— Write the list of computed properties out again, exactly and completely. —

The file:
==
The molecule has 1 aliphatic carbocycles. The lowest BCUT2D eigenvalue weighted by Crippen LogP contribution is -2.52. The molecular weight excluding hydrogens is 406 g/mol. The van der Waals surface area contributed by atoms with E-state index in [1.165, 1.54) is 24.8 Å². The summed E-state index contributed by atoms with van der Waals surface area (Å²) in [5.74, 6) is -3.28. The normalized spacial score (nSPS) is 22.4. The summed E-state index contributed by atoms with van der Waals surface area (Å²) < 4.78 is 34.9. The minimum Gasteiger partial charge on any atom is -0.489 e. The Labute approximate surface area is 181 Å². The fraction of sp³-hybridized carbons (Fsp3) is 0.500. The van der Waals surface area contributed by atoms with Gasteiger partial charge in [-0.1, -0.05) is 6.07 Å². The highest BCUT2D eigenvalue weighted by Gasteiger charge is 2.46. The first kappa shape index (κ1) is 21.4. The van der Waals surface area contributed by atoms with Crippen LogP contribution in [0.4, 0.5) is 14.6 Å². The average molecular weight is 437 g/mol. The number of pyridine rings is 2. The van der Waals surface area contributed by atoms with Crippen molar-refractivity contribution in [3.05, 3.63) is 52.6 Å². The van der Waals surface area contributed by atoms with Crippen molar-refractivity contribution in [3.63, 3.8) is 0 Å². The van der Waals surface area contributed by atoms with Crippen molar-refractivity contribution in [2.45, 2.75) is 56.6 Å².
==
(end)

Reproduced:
The molecule has 1 aliphatic carbocycles. The lowest BCUT2D eigenvalue weighted by Crippen LogP contribution is -2.52. The molecular weight excluding hydrogens is 406 g/mol. The van der Waals surface area contributed by atoms with E-state index in [1.165, 1.54) is 24.8 Å². The summed E-state index contributed by atoms with van der Waals surface area (Å²) in [5.74, 6) is -3.28. The normalized spacial score (nSPS) is 22.4. The summed E-state index contributed by atoms with van der Waals surface area (Å²) < 4.78 is 34.9. The minimum Gasteiger partial charge on any atom is -0.489 e. The Labute approximate surface area is 181 Å². The fraction of sp³-hybridized carbons (Fsp3) is 0.500. The van der Waals surface area contributed by atoms with Gasteiger partial charge in [-0.1, -0.05) is 6.07 Å². The highest BCUT2D eigenvalue weighted by Gasteiger charge is 2.46. The first kappa shape index (κ1) is 21.4. The van der Waals surface area contributed by atoms with Crippen LogP contribution in [0.4, 0.5) is 14.6 Å². The average molecular weight is 437 g/mol. The number of pyridine rings is 2. The van der Waals surface area contributed by atoms with Crippen molar-refractivity contribution in [3.05, 3.63) is 52.6 Å². The van der Waals surface area contributed by atoms with Crippen molar-refractivity contribution in [3.63, 3.8) is 0 Å². The van der Waals surface area contributed by atoms with Crippen molar-refractivity contribution in [2.45, 2.75) is 56.6 Å².